The everyday blog of Richard Bartle.
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4:16pm on Thursday, 7th July, 2005:
Somewhat understandably not publicised yesterday (Olympics) or today (bombs), comes the news that the proposed EU Directive on the patentability of computer-implemented inventions failed to make it past the European Parliament yesterday.
In other words, the EU doesn't regard software as patentable.
Of course, this won't stop the European Patent Office from continuing its dubious practice of granting patents to software (and "business methods& such as Amazon's glaringly obvious 1-click purchase system); nor will it stop national governments from doing it. I do feel it marks a significant victory in the battle to defeat this odious practice, however.
I am a big unfan of software patents, and not all that happy with patents in general (at least the way they're implemented at the moment). I'm not even content with copyright, given how long it (increasingly) lasts. Software patents are like letting people patent legal arguments, so if you want to use the "The doctor didn't prescribe me enough hormones to address my PMT fully so when I killed my husband it wasn't my fault" defence you have to pay the Legal Patent owner for permission.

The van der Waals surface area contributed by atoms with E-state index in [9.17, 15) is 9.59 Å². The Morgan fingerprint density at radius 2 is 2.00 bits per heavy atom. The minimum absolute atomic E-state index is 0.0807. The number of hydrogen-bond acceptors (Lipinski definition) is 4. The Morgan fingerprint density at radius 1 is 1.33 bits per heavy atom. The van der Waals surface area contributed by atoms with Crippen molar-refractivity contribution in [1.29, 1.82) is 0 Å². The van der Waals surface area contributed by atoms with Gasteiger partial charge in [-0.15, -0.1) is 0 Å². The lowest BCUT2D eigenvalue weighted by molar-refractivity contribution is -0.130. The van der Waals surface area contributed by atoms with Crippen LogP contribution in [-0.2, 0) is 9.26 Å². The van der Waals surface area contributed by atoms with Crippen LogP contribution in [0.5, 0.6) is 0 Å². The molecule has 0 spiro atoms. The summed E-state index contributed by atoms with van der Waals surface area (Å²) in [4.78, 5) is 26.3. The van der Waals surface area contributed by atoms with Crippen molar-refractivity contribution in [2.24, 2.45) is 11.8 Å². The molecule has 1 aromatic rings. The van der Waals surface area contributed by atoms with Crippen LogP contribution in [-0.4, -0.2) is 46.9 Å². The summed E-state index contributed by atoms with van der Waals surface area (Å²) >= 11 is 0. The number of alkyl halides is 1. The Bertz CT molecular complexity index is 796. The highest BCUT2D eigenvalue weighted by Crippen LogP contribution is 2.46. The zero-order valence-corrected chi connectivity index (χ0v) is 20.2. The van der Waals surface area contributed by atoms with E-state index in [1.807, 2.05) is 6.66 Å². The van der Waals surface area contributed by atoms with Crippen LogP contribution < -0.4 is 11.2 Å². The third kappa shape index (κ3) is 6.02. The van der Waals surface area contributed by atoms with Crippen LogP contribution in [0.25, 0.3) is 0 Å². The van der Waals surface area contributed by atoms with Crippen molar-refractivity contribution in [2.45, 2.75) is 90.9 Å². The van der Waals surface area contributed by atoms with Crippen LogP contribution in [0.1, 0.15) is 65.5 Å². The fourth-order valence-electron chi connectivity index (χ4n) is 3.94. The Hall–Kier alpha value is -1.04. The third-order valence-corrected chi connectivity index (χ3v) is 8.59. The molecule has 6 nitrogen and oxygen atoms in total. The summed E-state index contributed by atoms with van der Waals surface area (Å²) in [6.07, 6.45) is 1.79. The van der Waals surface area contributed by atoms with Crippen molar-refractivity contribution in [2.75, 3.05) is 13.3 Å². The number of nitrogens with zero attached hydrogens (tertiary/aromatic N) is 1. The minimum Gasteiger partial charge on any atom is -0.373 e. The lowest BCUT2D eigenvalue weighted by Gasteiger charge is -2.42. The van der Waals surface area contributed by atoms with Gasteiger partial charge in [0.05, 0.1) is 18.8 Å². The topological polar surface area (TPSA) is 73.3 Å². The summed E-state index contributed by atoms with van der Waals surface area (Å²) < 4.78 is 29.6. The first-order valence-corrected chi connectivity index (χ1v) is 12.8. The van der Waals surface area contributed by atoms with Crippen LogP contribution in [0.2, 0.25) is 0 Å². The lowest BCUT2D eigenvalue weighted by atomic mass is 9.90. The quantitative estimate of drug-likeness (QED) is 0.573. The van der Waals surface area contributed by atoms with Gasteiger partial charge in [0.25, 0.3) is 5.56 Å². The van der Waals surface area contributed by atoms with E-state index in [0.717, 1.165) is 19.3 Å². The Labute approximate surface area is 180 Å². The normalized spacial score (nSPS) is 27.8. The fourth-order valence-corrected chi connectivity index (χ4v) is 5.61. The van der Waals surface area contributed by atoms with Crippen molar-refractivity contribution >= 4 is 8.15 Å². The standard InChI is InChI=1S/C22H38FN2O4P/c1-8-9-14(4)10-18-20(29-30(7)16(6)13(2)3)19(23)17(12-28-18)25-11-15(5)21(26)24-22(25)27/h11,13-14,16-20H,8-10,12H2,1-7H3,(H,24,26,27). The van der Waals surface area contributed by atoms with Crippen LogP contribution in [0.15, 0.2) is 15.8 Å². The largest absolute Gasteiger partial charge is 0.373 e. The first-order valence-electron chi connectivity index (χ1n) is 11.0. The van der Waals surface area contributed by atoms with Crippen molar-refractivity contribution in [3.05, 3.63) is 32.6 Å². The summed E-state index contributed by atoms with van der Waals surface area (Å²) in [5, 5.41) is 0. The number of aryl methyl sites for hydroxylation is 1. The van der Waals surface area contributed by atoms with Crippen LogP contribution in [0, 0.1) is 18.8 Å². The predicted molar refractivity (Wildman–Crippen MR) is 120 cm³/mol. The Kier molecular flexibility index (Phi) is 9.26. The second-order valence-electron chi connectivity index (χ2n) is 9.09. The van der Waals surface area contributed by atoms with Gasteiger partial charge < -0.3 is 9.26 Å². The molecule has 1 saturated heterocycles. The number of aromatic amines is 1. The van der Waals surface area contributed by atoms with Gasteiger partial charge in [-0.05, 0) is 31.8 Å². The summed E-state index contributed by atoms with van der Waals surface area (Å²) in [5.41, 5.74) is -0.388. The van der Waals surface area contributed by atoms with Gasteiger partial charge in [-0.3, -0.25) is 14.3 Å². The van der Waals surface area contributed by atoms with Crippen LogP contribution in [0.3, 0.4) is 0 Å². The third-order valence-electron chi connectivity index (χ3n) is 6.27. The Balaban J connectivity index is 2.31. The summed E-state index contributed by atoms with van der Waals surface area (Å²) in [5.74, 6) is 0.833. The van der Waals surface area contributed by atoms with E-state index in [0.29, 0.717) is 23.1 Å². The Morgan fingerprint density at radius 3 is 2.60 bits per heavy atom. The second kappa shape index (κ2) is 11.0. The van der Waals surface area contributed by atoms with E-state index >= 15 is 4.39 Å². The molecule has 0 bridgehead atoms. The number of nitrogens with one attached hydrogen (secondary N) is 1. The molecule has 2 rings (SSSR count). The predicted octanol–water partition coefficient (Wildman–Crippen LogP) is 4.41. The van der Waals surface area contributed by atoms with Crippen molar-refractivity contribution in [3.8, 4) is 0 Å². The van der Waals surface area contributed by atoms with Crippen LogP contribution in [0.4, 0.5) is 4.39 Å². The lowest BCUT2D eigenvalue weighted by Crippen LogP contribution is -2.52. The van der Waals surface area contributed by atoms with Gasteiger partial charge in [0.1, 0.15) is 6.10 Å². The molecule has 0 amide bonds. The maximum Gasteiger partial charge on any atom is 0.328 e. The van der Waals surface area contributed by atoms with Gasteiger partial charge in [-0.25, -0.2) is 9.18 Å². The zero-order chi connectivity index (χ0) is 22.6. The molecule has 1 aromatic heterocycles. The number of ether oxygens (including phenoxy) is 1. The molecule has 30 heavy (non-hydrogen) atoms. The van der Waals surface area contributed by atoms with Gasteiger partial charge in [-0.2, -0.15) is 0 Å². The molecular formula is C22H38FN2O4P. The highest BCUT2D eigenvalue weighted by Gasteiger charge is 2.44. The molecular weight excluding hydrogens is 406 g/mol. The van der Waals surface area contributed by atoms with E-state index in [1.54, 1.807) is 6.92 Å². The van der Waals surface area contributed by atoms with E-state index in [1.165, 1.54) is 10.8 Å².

Good move, European Parliament. I know you have only the pretense of a political mandate, but on this occasion you delivered the goods — thanks!
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Copyright © 2005 Richard Bartle (firstname.lastname@example.org).